Bringing justice to a foreign land
Some days my work feels familiar: discussing the therapy needs of a sexually abused child; organizing training for child forensic interviewers; and working with lawyers to ensure an accused child molester faces trial. It all feels like the work I’ve done in Georgia for the past decade as a juvenile court judge and state child advocate.
This time, however, the work is in Guatemala City, where I’m spending three years as director of a field office of the International Justice Mission (IJM).
IJM brings legal representation and integrated social services to victims of oppression, including human trafficking, bonded labor or child sexual abuse. IJM lawyers, investigators and social services professionals bring to the victim what is often out of reach for the poor in the underdeveloped world: justice and restoration.
For the past five years in Guatemala, IJM has focused on representing child victims of sexual abuse, a serious problem with an estimated 8,000 or more victims each year. Only 2,500 are officially reported, a fraction of which go to trial.
The work can be hearbreaking but also heartwarming. Sometimes victims are vindicated, as in a case last year involving one of the 10,000 families who make their living picking up usable trash in the Guatemala City dump. Our client family—four children and their mother—suffered years of sexual and physical abuse by the father. Given relief at last and moved to a safer location, that family last fall participated in his trial and conviction. He was sentenced to 95 years in prison.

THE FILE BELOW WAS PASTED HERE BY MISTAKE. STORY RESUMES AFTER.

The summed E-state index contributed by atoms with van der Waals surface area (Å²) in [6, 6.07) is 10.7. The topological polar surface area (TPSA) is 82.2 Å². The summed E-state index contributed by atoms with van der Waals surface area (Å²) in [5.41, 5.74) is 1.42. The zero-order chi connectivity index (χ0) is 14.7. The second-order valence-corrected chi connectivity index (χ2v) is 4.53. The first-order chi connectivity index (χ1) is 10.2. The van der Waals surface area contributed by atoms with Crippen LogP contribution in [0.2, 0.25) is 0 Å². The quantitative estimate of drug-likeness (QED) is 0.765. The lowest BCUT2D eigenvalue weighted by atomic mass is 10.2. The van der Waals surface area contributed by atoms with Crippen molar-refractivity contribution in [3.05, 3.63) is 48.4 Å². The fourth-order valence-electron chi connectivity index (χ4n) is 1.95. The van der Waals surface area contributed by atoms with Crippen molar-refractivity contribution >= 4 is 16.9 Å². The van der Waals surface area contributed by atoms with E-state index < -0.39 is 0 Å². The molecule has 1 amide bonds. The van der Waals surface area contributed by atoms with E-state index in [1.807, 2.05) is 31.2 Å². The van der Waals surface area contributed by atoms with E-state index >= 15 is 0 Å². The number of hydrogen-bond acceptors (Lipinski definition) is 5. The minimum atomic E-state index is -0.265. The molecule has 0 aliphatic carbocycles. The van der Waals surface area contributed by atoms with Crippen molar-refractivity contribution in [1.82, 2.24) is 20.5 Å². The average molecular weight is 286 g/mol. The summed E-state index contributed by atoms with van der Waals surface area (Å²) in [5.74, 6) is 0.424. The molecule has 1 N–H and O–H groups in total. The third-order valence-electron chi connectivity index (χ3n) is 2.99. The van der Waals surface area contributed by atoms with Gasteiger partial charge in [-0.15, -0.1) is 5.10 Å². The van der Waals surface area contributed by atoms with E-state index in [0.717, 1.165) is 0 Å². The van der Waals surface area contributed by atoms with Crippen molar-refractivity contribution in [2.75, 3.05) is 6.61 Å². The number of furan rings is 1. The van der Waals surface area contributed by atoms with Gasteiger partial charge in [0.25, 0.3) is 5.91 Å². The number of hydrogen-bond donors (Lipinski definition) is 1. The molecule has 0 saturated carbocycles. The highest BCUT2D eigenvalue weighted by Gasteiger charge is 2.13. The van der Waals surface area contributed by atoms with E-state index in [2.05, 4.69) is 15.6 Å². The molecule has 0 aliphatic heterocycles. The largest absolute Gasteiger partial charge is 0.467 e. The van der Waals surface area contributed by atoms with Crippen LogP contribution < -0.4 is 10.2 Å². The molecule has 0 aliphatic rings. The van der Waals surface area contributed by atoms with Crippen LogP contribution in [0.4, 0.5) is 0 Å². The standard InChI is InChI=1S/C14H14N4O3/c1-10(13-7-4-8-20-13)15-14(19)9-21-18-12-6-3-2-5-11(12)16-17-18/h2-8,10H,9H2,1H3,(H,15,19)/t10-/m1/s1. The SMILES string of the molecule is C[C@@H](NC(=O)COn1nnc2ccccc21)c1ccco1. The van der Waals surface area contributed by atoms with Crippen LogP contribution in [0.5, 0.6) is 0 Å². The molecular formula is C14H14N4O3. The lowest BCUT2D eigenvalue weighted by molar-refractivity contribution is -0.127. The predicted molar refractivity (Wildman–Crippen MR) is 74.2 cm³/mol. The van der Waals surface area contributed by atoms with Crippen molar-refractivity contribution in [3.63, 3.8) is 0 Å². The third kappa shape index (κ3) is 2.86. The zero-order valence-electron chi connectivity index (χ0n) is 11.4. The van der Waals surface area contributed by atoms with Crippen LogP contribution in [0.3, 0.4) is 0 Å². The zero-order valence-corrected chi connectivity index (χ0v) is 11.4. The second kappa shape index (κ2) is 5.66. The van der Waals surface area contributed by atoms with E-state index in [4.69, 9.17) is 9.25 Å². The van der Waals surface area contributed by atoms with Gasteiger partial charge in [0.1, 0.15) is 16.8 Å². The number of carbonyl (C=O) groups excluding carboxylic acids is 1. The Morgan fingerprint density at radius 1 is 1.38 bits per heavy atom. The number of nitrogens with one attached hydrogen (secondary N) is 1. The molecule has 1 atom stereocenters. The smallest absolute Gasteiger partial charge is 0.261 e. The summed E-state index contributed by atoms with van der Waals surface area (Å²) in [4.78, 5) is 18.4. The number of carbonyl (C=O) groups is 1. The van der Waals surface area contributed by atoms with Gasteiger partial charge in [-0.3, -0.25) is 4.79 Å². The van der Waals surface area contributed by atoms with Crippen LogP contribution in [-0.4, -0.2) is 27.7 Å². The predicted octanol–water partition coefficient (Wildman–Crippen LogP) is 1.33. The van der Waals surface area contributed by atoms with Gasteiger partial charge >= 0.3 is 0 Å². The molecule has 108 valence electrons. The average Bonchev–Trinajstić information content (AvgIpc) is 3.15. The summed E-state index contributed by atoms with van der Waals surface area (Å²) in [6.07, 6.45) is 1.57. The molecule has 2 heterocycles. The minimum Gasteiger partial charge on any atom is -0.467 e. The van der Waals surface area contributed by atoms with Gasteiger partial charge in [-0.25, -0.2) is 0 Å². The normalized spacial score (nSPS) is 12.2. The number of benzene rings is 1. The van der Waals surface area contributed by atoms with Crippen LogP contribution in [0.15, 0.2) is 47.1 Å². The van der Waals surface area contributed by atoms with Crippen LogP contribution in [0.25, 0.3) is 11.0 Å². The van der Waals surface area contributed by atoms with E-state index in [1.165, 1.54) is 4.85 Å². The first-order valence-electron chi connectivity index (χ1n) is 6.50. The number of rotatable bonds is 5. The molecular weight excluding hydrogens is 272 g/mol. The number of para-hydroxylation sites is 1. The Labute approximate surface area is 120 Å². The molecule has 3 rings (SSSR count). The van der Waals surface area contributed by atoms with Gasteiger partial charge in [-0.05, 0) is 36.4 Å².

Referrals to IJM come most often from the attorney general’s office or from other nonprofit agencies such as Doctors Without Borders. IJM social workers interview the child and family and begin providing social, medical and psychological services to the victims, relocating children and families if necessary.
The direct legal representation of and multidisciplinary care for the victim is what makes IJM’s efforts successful. From 2008 through 2010, this small nonprofit group has been responsible for over one-third of all child sexual abuse convictions in metropolitan Guatemala City. The integrated approach makes up for weaknesses in a system where many public prosecutors are committed to their work but sometimes have more than 1,000 cases to manage.
Still, my colleagues here have faith that the system is improving, with the country making great strides to strengthen laws against femicide, domestic violence, human trafficking and child abuse. With the help of international donors, the attorney general’s office has created 24-hour offices of victim assistance and special teams of psychologists and medical professionals who can provide immediate response to a victim of sexual assault or other violent crimes. Both government and private organizations are responding with increased services to provide the therapy and assistance needed to help victims recover their dignity and self-worth. Here at IJM, we hope our new capacity-building and training program will bolster the ability of the system to respond adequately to these victims’ needs.
To learn more about IJM, go to http://www.ijm.org.